Growing up in the '90s, I loved watching Bill Nye the Science Guy. Admit it: If you were a kid in the '90s, you’re singing the theme song in your head right now. Bill made learning fun by making science entertaining. With shows ranging on topics from blood and circulation to simple machines to erosion, the dude made our science teachers’ lives easier because they could pop in the tape for us and grade some papers.
So it kind of breaks my heart a little now that one of my childhood heroes insists on teaching my children’s generation that evolution is the only valid theory of existence. Bill Nye doesn’t even want my children to hear about creationism.
In a video for Big Think, Nye talks about the evils of not accepting evolution as scientific fact, which is apparently akin to not believing in dinosaurs or stars or something. Anyway, toward the end of the video, he says:
And I say to the grownups, if you want to deny evolution and live in your world, in your world that’s completely inconsistent with everything we observe in the universe, that’s fine, but don’t make your kids do it because we need them. We need scientifically literate voters and taxpayers for the future. We need people that can -- we need engineers that can build stuff, solve problems.
It’s just really a hard thing, it’s really a hard thing. You know, in another couple of centuries that worldview, I’m sure, will be, it just won’t exist. There’s no evidence for it.
In less than three minutes, Bill manages to call parents who believe in intelligent design uneducated morons that are doing their children a disservice by daring to teach them a completely valid hypothesis as to how our world was created. I thought he was supposed to be a scientist. Just because something isn’t provable doesn’t mean the opposite is true.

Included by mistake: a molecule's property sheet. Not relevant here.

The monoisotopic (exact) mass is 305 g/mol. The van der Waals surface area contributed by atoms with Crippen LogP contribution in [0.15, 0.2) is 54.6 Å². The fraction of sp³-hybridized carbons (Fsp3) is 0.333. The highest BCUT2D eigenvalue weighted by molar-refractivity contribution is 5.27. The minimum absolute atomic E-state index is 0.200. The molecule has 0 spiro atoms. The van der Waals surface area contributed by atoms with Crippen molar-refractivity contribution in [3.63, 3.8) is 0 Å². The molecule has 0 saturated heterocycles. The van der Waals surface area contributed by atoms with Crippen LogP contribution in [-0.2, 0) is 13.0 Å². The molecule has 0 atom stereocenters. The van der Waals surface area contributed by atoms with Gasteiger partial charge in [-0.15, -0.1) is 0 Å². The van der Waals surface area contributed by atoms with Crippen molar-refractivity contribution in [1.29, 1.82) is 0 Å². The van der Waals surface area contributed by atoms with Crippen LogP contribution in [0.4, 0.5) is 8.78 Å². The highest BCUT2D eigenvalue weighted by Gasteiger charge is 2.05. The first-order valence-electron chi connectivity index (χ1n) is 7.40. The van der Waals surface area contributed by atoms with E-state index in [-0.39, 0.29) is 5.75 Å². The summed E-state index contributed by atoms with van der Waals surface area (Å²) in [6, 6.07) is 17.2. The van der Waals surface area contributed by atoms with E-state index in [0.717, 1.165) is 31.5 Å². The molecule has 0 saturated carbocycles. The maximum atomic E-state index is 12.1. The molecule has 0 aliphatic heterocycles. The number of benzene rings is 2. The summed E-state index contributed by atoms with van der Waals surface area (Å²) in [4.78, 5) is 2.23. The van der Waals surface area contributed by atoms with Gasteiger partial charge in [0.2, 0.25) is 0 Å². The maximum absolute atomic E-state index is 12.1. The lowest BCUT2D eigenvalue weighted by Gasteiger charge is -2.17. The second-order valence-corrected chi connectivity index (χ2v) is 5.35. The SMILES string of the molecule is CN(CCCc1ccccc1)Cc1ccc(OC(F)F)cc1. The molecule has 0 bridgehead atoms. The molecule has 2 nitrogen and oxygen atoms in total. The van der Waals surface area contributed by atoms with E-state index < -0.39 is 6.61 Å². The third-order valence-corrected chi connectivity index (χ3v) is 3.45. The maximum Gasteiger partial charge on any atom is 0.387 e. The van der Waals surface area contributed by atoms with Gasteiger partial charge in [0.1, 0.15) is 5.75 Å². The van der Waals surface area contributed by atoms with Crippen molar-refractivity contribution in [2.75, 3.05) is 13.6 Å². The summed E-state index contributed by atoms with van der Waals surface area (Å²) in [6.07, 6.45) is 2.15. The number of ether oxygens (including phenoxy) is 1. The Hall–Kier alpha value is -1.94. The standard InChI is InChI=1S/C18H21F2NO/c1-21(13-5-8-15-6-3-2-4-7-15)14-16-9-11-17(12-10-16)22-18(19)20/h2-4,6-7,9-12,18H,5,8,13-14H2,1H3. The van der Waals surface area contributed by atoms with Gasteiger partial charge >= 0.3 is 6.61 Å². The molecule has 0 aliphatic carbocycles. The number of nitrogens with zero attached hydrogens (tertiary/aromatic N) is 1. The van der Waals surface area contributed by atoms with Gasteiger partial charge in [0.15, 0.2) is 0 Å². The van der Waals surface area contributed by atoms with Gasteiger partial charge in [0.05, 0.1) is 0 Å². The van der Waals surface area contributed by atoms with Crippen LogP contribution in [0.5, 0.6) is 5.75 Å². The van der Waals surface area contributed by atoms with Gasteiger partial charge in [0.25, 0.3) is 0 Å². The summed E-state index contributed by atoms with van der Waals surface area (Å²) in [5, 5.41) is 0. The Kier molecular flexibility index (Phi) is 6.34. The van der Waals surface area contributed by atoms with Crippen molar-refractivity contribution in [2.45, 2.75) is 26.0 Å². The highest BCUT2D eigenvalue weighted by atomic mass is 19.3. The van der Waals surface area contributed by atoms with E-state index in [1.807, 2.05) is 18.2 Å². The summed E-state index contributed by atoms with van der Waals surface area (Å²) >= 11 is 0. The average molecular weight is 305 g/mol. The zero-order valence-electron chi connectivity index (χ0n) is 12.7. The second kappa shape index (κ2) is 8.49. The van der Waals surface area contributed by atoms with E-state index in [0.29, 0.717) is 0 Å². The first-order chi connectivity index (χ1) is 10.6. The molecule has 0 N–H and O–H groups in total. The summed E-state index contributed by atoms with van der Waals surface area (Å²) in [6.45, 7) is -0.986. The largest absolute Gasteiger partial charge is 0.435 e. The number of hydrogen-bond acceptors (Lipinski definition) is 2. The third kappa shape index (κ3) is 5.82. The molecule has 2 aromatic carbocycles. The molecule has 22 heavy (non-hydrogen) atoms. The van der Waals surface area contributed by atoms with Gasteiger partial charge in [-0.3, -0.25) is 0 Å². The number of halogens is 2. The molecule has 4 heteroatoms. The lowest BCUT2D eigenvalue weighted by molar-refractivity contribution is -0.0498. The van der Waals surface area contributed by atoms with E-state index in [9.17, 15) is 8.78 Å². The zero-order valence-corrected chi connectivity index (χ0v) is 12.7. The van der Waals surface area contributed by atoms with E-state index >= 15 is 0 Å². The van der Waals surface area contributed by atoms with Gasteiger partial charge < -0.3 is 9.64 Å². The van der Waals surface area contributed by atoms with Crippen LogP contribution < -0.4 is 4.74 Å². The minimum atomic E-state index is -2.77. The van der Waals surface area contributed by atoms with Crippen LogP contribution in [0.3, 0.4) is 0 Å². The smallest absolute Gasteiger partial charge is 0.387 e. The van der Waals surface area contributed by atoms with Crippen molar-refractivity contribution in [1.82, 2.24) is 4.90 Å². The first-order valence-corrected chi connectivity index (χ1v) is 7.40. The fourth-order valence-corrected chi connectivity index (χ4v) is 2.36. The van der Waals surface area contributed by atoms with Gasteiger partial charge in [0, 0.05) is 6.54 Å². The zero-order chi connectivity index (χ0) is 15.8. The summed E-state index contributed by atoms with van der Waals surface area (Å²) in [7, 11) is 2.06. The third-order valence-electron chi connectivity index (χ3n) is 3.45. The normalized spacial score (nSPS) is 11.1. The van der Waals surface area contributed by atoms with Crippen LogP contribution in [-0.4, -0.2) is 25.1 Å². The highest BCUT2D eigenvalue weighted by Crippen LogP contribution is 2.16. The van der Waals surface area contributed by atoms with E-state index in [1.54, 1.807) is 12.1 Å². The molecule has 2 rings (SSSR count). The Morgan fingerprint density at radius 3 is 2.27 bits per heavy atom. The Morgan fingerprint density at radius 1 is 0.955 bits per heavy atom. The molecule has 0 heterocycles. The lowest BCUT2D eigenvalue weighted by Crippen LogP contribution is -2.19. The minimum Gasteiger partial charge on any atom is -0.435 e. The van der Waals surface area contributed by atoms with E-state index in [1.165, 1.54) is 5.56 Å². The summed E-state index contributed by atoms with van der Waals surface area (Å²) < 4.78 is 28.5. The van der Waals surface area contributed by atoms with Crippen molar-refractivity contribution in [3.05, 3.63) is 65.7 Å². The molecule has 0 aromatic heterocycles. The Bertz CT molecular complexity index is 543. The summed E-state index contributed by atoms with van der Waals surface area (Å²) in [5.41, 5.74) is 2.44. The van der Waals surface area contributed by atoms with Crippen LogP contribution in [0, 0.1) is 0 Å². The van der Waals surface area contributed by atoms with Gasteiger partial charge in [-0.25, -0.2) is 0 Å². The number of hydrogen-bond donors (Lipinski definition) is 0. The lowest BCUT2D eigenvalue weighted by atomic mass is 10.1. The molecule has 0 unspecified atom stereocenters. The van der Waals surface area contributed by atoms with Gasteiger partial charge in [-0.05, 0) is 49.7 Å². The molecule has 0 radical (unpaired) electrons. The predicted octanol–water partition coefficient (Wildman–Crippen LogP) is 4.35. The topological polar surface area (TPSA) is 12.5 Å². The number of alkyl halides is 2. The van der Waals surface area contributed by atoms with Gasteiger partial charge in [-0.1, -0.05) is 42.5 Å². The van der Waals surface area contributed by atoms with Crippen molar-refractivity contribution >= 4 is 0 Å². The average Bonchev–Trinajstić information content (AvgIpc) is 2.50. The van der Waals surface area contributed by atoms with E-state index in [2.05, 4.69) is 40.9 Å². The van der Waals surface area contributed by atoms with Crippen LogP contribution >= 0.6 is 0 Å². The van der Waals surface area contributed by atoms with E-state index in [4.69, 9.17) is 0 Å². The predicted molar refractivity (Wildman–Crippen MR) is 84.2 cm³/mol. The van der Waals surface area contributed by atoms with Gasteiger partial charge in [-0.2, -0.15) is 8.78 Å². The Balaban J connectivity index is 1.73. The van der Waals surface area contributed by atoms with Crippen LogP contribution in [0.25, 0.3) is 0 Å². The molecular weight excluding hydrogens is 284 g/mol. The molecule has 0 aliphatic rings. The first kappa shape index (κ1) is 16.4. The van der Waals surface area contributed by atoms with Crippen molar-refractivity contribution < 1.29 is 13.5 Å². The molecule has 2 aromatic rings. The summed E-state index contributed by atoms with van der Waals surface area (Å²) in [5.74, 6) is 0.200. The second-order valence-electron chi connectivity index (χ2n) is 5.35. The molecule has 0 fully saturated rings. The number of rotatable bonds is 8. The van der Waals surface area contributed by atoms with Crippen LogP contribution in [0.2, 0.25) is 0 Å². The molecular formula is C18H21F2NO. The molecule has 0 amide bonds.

Aside from telling parents that they shouldn’t teach their kids theories that he doesn’t believe in, Nye fails to offer any reason whatsoever why his theory of evolution is the right way to believe, other than that only stupid heads don’t believe that creatures just magically climbed out of primordial ooze and grew wings and legs and feathers and scales.
In all likelihood, the debate on how we got here lies somewhere between the two extremes. Natural selection -- survival of the fittest -- is a real thing, and can account for interspecies improvements over time. Think sharp shark teeth, long-necked giraffes, and taller, stronger humans.
Bill Nye, you’re welcome to your opinion. But please don’t try to tell me what I should and shouldn’t be teaching my kids.
Image via Big Think/YouTube